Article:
Palliative care co-considers means of treatment in the home

By co-creator/ actor and spokesperson on “MNF Today” Dr. Michael Spence

I recently read in the Canadian newspaper Le Devoir the text of a letter sent from the medical community and health authorities in Quebec to Health Minister Gaétan Barrette. And that letter seems to be every health professional’s prayer wish.

The letter emphasizes the urgent need to take care of the public’s health, and asks for innovative policies to close this gap. Some of those policies, according to the letter, “should be considered immediately.”

I would like to suggest other strategies that the Quebec government should implement. In a country known as a medical pioneer, we should be taking greater stock of European-style “co-primary care.”

As part of a comprehensive plan on the delivery of health care in Canada, the World Health Organization recommends that primary care be the primary goal and the principle approach. Rather than shying away from palliative care and caring for the dying in hospice, a partnership between palliative care and primary care can be a good way to give Canadians more peace of mind while also speeding up end-of-life care.

The focus is on how to relieve the pain and suffering that people end up living with because of advanced illnesses. Since so many Quebecers are dying with cancer, the government should be setting up an expert task force on palliative care. We also need to look at palliative care as part of cancer care.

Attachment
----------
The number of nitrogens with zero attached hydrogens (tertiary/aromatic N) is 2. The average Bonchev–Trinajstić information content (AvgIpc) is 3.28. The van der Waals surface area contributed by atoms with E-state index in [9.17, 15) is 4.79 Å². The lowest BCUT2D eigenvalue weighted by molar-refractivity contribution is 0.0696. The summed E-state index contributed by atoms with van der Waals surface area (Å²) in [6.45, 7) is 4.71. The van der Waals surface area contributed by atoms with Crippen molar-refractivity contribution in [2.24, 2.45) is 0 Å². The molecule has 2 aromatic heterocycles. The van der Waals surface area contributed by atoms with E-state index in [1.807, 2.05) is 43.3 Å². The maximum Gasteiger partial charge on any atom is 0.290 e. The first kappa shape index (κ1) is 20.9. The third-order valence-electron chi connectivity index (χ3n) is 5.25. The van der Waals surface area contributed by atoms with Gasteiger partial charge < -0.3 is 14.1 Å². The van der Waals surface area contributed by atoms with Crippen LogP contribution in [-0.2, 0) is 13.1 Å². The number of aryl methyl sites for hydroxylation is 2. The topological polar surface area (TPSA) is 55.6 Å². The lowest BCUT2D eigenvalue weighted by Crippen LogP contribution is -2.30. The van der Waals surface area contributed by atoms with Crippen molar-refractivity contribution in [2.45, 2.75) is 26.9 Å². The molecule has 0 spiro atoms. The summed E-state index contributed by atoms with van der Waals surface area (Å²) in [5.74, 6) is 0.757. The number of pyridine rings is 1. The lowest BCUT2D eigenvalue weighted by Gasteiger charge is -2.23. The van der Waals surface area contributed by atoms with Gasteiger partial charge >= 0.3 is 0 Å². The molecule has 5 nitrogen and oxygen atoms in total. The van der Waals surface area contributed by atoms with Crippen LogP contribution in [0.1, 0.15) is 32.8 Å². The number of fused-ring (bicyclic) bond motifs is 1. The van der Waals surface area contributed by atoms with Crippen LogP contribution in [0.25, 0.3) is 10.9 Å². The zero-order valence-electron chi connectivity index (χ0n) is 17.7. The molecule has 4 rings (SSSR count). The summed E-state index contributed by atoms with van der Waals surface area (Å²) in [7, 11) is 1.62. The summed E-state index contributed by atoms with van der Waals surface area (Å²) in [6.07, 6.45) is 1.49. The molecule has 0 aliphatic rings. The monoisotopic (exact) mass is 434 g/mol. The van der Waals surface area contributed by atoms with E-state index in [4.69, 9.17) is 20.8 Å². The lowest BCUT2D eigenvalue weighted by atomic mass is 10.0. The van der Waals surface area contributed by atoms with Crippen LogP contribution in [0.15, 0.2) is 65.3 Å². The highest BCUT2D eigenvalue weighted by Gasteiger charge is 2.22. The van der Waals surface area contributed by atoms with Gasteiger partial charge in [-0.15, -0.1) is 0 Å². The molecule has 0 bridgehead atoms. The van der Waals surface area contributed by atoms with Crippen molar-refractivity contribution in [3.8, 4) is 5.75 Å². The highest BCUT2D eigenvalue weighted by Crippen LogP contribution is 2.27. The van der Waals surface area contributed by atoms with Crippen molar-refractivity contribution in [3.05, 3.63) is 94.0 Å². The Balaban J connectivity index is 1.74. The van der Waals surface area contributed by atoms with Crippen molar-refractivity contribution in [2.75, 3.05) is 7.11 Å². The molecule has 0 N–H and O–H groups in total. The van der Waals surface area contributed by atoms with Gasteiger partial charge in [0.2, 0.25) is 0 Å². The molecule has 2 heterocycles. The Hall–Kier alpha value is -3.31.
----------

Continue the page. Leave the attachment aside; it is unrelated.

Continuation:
In Switzerland, cooperation between primary care and palliative care has resulted in dramatic improvements in the standard of health of patients in intensive care units. But since palliative care is too new to be in place in Geneva, there are co-coordinators between the two camps to focus on strategies for both the palliative care team and the intensive care teams.

In similar European countries, the partnership is so strong that professionals from all sides of the health care spectrum work together for the benefit of patients. A palliative care specialist in the ICU and a general practitioner in the family office provide the team that explains what the patient needs and where the treatment would take place.

There is a definition in palliative care of “coordination,” or mutual cooperation and well-being of the individual, family, and the institution. Here, in Canada, there is currently too much duplication of efforts when it comes to care from an academic perspective.

As part of the Canadian End-of-Life Care Coalition, which includes specialists from across the board, we have asked the government to lead the country in funding programs that promote palliative care.

It is also important to ensure that palliative care is becoming part of the broader mix of long-term care services. That would assure that families have the same opportunities and levels of care that they should have, so that the dying person can have peace of mind.

We need to eliminate the barriers that put limits on access to palliative care, so that all Canadians have access to the care they need.

For that to happen, the government of Quebec must think differently about how health care in the province should be approached. This will require all of us – from specialists to bureaucrats – to come together to solve the problem.

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